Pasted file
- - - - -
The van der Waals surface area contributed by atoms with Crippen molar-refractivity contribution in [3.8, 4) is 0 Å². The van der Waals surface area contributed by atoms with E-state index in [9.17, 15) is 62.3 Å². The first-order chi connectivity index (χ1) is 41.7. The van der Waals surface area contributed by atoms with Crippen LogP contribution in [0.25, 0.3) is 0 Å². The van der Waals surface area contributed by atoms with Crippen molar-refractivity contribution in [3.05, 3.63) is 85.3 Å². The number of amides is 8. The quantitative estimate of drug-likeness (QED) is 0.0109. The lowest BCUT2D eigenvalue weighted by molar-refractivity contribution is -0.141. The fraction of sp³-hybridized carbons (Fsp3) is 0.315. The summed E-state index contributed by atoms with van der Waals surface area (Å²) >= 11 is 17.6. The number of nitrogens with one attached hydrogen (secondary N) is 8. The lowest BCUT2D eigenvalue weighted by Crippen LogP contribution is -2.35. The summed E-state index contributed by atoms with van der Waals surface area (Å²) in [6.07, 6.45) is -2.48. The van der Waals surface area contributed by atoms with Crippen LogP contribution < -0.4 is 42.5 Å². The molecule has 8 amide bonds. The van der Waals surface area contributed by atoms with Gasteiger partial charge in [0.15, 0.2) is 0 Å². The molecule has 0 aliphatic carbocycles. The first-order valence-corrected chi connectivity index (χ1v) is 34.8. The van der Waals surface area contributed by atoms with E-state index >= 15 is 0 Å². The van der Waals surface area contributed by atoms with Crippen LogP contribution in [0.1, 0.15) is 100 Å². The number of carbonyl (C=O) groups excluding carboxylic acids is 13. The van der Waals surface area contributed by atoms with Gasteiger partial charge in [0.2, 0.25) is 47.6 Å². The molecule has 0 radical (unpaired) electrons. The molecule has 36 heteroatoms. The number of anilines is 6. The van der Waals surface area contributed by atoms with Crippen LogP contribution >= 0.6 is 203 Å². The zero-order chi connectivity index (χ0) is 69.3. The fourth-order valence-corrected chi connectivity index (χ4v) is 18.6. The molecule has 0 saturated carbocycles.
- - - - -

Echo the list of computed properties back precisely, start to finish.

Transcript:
The van der Waals surface area contributed by atoms with Crippen molar-refractivity contribution in [3.8, 4) is 0 Å². The van der Waals surface area contributed by atoms with E-state index in [9.17, 15) is 62.3 Å². The first-order chi connectivity index (χ1) is 41.7. The van der Waals surface area contributed by atoms with Crippen LogP contribution in [0.25, 0.3) is 0 Å². The van der Waals surface area contributed by atoms with Crippen molar-refractivity contribution in [3.05, 3.63) is 85.3 Å². The number of amides is 8. The quantitative estimate of drug-likeness (QED) is 0.0109. The lowest BCUT2D eigenvalue weighted by molar-refractivity contribution is -0.141. The fraction of sp³-hybridized carbons (Fsp3) is 0.315. The summed E-state index contributed by atoms with van der Waals surface area (Å²) >= 11 is 17.6. The number of nitrogens with one attached hydrogen (secondary N) is 8. The lowest BCUT2D eigenvalue weighted by Crippen LogP contribution is -2.35. The summed E-state index contributed by atoms with van der Waals surface area (Å²) in [6.07, 6.45) is -2.48. The van der Waals surface area contributed by atoms with Crippen LogP contribution < -0.4 is 42.5 Å². The molecule has 8 amide bonds. The van der Waals surface area contributed by atoms with Gasteiger partial charge in [0.15, 0.2) is 0 Å². The molecule has 0 aliphatic carbocycles. The first-order valence-corrected chi connectivity index (χ1v) is 34.8. The van der Waals surface area contributed by atoms with E-state index >= 15 is 0 Å². The van der Waals surface area contributed by atoms with Crippen LogP contribution in [0.1, 0.15) is 100 Å². The number of carbonyl (C=O) groups excluding carboxylic acids is 13. The van der Waals surface area contributed by atoms with Gasteiger partial charge in [0.2, 0.25) is 47.6 Å². The molecule has 0 radical (unpaired) electrons. The molecule has 36 heteroatoms. The number of anilines is 6. The van der Waals surface area contributed by atoms with Crippen LogP contribution >= 0.6 is 203 Å². The zero-order chi connectivity index (χ0) is 69.3. The fourth-order valence-corrected chi connectivity index (χ4v) is 18.6. The molecule has 0 saturated carbocycles.